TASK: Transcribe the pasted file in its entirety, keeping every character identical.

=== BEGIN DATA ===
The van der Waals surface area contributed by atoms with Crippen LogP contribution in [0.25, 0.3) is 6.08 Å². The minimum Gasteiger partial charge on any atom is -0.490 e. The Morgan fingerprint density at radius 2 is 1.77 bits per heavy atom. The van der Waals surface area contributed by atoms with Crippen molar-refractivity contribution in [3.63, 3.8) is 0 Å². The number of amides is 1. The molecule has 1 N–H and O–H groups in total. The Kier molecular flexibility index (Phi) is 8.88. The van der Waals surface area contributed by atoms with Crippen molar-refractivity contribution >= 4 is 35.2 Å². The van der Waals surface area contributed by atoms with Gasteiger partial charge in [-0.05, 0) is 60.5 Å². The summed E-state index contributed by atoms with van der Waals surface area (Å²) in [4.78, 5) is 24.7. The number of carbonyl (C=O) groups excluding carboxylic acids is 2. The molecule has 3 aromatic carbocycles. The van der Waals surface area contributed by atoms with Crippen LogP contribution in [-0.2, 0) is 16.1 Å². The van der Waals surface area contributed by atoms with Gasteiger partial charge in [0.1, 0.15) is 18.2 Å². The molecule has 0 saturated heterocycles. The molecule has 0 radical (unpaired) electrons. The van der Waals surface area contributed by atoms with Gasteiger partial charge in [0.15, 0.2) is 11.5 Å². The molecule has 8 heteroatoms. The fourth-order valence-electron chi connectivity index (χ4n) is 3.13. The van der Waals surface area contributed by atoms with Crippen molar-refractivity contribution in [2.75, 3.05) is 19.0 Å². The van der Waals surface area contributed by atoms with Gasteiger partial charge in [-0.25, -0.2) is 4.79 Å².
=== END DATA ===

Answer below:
The van der Waals surface area contributed by atoms with Crippen LogP contribution in [0.25, 0.3) is 6.08 Å². The minimum Gasteiger partial charge on any atom is -0.490 e. The Morgan fingerprint density at radius 2 is 1.77 bits per heavy atom. The van der Waals surface area contributed by atoms with Crippen molar-refractivity contribution in [3.63, 3.8) is 0 Å². The number of amides is 1. The molecule has 1 N–H and O–H groups in total. The Kier molecular flexibility index (Phi) is 8.88. The van der Waals surface area contributed by atoms with Crippen molar-refractivity contribution >= 4 is 35.2 Å². The van der Waals surface area contributed by atoms with Gasteiger partial charge in [-0.05, 0) is 60.5 Å². The summed E-state index contributed by atoms with van der Waals surface area (Å²) in [4.78, 5) is 24.7. The number of carbonyl (C=O) groups excluding carboxylic acids is 2. The molecule has 3 aromatic carbocycles. The van der Waals surface area contributed by atoms with Crippen LogP contribution in [-0.2, 0) is 16.1 Å². The van der Waals surface area contributed by atoms with Gasteiger partial charge in [0.1, 0.15) is 18.2 Å². The molecule has 0 saturated heterocycles. The molecule has 0 radical (unpaired) electrons. The van der Waals surface area contributed by atoms with Gasteiger partial charge in [0.15, 0.2) is 11.5 Å². The molecule has 8 heteroatoms. The fourth-order valence-electron chi connectivity index (χ4n) is 3.13. The van der Waals surface area contributed by atoms with Crippen molar-refractivity contribution in [2.75, 3.05) is 19.0 Å². The van der Waals surface area contributed by atoms with Gasteiger partial charge in [-0.25, -0.2) is 4.79 Å².